- Use your chef’s knife to slice the stem off where it meets the leaves.
How to remove kale stems with a leaf stripper
Not only is this nifty leaf stripper tool great to remove stems from kale (and chard, and other greens), but it also works with herbs like rosemary and thyme!
- Find the hold in the leaf stripper that will fit the stem (you may need to trip a particularly thick part off the end first).
- Insert the stem and pull through the other end. Ta-da!
How to remove the stems from Tuscan kale
Tuscan kale, otherwise known as Dinosaur Kale and Lacinato Kale, has a flat leaf rather than curly, and is a bit more delicate. It probably won’t work as well with a leaf stripper unless you have very large, sturdy leaves.
- Place the leaf flat on a cutting board and use a paring knife to slice along one side of the stem where it meets the leaf.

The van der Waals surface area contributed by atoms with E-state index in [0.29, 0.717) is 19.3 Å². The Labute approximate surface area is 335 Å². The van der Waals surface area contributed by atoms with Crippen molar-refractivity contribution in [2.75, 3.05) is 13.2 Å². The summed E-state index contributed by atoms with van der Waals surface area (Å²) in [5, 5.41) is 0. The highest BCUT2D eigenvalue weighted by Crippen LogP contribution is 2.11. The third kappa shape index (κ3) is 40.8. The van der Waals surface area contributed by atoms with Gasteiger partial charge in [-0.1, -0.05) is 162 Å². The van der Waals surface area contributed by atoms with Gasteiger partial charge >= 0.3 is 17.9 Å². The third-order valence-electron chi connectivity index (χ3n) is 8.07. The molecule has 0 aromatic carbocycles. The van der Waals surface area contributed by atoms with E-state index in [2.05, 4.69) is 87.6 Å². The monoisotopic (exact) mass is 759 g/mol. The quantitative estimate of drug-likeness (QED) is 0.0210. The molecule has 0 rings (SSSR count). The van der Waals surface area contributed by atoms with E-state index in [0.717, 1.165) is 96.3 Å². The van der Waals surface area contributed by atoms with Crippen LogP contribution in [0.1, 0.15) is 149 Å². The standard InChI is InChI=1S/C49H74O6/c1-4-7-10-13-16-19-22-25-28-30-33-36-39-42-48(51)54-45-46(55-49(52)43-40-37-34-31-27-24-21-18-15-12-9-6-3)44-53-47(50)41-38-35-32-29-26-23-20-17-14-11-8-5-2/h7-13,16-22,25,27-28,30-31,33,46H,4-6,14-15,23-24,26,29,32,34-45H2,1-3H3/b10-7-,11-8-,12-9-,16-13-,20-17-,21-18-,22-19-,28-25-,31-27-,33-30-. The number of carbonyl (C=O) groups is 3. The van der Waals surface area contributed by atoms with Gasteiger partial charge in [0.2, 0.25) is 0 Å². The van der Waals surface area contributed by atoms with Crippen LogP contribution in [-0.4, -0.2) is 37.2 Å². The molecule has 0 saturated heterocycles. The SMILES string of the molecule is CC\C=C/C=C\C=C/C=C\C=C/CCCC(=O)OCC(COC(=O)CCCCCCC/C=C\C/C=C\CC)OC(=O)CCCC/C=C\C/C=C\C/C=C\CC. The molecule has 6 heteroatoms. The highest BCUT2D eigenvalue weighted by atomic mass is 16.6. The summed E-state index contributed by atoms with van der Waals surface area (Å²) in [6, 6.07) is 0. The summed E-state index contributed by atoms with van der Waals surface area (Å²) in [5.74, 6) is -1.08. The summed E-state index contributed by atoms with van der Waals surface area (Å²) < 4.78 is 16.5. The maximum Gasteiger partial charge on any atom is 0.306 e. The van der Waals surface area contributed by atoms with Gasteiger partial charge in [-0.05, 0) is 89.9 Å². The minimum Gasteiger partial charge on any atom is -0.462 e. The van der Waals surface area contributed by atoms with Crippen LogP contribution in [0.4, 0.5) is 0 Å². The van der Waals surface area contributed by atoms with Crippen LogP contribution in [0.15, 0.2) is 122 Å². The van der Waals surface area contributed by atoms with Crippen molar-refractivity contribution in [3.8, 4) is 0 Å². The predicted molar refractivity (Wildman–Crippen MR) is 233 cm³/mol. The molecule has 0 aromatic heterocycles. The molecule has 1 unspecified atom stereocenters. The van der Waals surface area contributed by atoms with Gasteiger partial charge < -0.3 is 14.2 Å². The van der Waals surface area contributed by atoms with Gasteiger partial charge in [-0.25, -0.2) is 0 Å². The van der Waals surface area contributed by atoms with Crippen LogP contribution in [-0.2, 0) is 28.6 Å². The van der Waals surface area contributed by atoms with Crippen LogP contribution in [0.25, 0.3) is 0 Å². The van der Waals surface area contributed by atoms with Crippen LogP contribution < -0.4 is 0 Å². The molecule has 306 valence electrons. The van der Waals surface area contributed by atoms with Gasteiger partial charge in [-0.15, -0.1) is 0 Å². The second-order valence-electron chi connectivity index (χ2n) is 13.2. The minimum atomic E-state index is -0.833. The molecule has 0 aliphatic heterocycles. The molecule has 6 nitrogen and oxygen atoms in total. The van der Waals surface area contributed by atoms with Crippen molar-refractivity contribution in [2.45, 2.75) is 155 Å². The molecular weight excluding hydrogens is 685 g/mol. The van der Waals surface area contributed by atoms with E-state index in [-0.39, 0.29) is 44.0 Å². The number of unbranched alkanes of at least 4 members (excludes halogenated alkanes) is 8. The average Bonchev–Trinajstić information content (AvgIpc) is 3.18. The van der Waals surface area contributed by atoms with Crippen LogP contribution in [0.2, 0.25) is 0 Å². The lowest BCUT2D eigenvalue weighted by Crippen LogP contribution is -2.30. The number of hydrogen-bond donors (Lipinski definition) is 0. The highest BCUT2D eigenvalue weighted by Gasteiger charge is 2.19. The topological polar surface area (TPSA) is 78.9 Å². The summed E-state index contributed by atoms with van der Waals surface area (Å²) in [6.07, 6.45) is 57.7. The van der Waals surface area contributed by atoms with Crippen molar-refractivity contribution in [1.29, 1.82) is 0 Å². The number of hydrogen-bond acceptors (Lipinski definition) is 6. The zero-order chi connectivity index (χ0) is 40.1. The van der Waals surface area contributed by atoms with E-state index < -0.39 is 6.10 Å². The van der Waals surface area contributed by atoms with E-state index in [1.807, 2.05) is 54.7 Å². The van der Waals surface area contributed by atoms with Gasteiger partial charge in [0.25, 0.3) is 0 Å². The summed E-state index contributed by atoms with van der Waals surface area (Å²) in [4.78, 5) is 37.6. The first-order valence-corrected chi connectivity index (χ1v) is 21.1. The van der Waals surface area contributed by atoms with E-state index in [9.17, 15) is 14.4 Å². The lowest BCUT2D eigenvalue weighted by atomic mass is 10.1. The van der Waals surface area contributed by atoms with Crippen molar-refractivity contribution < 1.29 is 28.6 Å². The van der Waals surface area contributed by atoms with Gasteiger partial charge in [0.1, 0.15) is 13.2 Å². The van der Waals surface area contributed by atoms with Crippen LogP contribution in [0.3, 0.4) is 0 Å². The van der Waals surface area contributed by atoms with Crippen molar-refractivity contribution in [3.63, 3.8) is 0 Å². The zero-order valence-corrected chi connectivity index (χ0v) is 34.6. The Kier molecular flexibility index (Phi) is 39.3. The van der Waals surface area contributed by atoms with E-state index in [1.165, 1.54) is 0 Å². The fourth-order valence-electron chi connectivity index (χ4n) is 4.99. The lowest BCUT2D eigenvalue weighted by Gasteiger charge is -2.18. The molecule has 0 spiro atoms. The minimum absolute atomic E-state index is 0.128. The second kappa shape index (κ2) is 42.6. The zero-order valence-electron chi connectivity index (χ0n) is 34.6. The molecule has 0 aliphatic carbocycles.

- Repeat on the other side and remove the stem.
How to chop kale
I usually like to cut kale into small pieces, about 1/2″-1″ big. This is perfect for salad, to add to soups, etc. If you want to steam kale or sauté it, you may want bigger pieces, around 2″-4″.
Just fold it in half or stack a few leaves on top of each other and run your chef’s knife over it in both directions, until you get smaller pieces.
How to make kale less bitter
If you think kale is a bitter pill to swallow, you’re partially right. Kale IS known for its bitterness, as are many other healthy leafy greens such as chard.
BUT. There is hope! When kale is at its best, it actually tastes DELICIOUS, almost sweet, rather than bitter. Here are tips to bring out its best flavor.